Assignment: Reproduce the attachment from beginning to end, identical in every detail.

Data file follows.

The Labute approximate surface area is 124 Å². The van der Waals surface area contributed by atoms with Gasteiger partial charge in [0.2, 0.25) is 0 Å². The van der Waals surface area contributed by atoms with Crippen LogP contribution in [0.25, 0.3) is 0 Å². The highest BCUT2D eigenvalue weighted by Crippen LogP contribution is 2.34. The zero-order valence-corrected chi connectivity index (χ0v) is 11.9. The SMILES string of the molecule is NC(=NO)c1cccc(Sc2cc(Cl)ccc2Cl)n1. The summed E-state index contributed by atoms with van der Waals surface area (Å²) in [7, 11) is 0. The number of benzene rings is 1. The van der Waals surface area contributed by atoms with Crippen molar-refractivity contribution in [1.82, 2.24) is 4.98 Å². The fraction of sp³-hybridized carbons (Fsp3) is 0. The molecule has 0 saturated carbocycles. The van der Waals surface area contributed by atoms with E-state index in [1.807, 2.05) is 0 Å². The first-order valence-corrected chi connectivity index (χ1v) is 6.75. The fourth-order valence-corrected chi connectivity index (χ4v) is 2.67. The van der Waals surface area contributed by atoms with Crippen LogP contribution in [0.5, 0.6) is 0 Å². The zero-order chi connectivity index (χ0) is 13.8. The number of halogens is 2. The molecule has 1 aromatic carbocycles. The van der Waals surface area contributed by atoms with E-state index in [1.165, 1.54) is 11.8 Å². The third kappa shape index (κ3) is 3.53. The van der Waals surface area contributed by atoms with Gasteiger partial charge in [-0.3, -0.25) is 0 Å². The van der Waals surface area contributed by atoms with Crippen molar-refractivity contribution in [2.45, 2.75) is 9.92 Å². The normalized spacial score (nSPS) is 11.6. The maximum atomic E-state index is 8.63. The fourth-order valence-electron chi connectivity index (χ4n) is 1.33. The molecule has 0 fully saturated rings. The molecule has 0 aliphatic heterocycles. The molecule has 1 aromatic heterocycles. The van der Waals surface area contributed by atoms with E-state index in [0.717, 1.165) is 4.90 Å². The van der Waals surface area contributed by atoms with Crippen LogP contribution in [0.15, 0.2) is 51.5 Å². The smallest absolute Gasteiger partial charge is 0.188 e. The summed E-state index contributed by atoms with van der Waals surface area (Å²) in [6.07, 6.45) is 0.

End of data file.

The Labute approximate surface area is 124 Å². The van der Waals surface area contributed by atoms with Gasteiger partial charge in [0.2, 0.25) is 0 Å². The van der Waals surface area contributed by atoms with Crippen LogP contribution in [0.25, 0.3) is 0 Å². The highest BCUT2D eigenvalue weighted by Crippen LogP contribution is 2.34. The zero-order valence-corrected chi connectivity index (χ0v) is 11.9. The SMILES string of the molecule is NC(=NO)c1cccc(Sc2cc(Cl)ccc2Cl)n1. The summed E-state index contributed by atoms with van der Waals surface area (Å²) in [7, 11) is 0. The number of benzene rings is 1. The van der Waals surface area contributed by atoms with Crippen molar-refractivity contribution in [1.82, 2.24) is 4.98 Å². The fraction of sp³-hybridized carbons (Fsp3) is 0. The molecule has 0 saturated carbocycles. The van der Waals surface area contributed by atoms with E-state index in [1.807, 2.05) is 0 Å². The first-order valence-corrected chi connectivity index (χ1v) is 6.75. The fourth-order valence-corrected chi connectivity index (χ4v) is 2.67. The van der Waals surface area contributed by atoms with Crippen LogP contribution in [0.5, 0.6) is 0 Å². The zero-order chi connectivity index (χ0) is 13.8. The number of halogens is 2. The molecule has 1 aromatic carbocycles. The van der Waals surface area contributed by atoms with E-state index in [1.165, 1.54) is 11.8 Å². The third kappa shape index (κ3) is 3.53. The van der Waals surface area contributed by atoms with Gasteiger partial charge in [-0.3, -0.25) is 0 Å². The van der Waals surface area contributed by atoms with Crippen molar-refractivity contribution in [2.45, 2.75) is 9.92 Å². The normalized spacial score (nSPS) is 11.6. The maximum atomic E-state index is 8.63. The fourth-order valence-electron chi connectivity index (χ4n) is 1.33. The molecule has 0 fully saturated rings. The molecule has 0 aliphatic heterocycles. The molecule has 1 aromatic heterocycles. The van der Waals surface area contributed by atoms with E-state index in [0.717, 1.165) is 4.90 Å². The van der Waals surface area contributed by atoms with Crippen LogP contribution in [0.15, 0.2) is 51.5 Å². The smallest absolute Gasteiger partial charge is 0.188 e. The summed E-state index contributed by atoms with van der Waals surface area (Å²) in [6.07, 6.45) is 0.